Because the South is famous for living on credit, most folks seem to take the current situation in stride. I wonder, however, how the Japanese car factories will make out in years to come. Workers were never unionized to start with. When Detroit came to Washington with hat in hand, our Senator Corker from Chattanooga rose on the Senate floor to justify lowering union rates which the UAW once rose to. Locally there are fewer jobs in auto parts companies. NipponDenso built a new facility in our area. They no longer have big advertisements for new trainees. With plentiful water from TVA lakes, recreational boats were a major product. Those plants all closed long before the meltdown arrived.
If manufacturing is the way out of economic doldrums, I wonder where our section of the state will end up. We are famous for our scenery. This year so far flora and fauna have put on a show for the approaching tourist season. Luring tourists is a crap shoot. A long hot summer with excess ozone and the lure of fall "colors" lacking color will wreck the Tennessee Treasury this autumn. High entertainment taxes do not make for certain income.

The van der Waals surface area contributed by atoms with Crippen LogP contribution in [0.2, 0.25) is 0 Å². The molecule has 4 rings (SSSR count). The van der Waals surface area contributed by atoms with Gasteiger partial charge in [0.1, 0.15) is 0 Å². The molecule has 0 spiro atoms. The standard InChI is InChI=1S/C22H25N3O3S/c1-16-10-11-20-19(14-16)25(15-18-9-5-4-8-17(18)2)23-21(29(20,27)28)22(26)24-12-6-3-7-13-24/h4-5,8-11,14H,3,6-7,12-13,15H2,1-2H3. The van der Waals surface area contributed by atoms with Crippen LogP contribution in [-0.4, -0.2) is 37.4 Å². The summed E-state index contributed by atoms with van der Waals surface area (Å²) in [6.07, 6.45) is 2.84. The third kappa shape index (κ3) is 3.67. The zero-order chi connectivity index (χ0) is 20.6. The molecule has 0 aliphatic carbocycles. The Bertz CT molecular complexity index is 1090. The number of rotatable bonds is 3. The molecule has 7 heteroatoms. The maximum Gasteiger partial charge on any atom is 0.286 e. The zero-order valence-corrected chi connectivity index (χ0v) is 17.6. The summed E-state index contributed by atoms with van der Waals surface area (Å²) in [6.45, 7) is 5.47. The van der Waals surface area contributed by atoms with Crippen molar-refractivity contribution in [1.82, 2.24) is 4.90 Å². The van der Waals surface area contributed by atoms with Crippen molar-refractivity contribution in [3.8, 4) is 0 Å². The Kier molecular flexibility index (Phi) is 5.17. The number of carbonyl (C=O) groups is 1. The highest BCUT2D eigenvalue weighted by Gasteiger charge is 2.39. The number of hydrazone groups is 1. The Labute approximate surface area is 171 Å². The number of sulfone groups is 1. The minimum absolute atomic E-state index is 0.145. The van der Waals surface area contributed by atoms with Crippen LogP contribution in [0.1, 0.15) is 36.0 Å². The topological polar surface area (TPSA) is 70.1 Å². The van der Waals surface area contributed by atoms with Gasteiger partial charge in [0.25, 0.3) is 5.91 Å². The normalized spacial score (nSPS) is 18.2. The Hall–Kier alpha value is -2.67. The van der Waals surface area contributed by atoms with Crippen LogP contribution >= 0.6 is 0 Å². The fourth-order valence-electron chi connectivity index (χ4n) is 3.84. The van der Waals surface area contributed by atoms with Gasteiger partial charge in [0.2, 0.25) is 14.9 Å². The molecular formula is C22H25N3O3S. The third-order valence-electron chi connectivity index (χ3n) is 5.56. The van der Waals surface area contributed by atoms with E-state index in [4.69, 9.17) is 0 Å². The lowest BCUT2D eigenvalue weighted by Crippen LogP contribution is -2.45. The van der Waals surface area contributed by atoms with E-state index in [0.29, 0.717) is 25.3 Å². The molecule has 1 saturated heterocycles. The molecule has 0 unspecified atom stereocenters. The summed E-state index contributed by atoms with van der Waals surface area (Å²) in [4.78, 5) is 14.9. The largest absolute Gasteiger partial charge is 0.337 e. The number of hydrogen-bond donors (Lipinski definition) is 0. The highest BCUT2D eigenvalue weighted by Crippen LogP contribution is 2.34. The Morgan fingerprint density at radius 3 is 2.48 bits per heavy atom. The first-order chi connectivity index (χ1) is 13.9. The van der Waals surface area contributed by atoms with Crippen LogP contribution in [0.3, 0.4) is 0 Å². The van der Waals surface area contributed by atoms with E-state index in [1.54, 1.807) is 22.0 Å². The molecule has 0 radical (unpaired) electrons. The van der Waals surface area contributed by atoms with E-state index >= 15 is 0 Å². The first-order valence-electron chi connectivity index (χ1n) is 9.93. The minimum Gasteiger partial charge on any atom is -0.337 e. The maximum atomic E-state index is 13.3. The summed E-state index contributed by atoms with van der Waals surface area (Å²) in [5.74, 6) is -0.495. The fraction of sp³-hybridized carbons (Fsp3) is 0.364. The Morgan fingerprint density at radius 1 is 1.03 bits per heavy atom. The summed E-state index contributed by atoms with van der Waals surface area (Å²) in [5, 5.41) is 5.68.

We wintered well, with rain and less excess of unusual weather than farther north. Truck gardening is promising at this time. However, the old standby of a tobacco allotment is sorely missing. One gambling emporium has been set up at Cherokee--a Vegas it's not. TVA has endured reverse publicity. If lakes stay high enough for good recreational boating, perhaps they will come and drop off some cash in the process.
Don't worry. Be happy. Maybe it will all turn out all right. There's just one wrinkle. Since the Blue Dogs are retiring, what color is coming up next?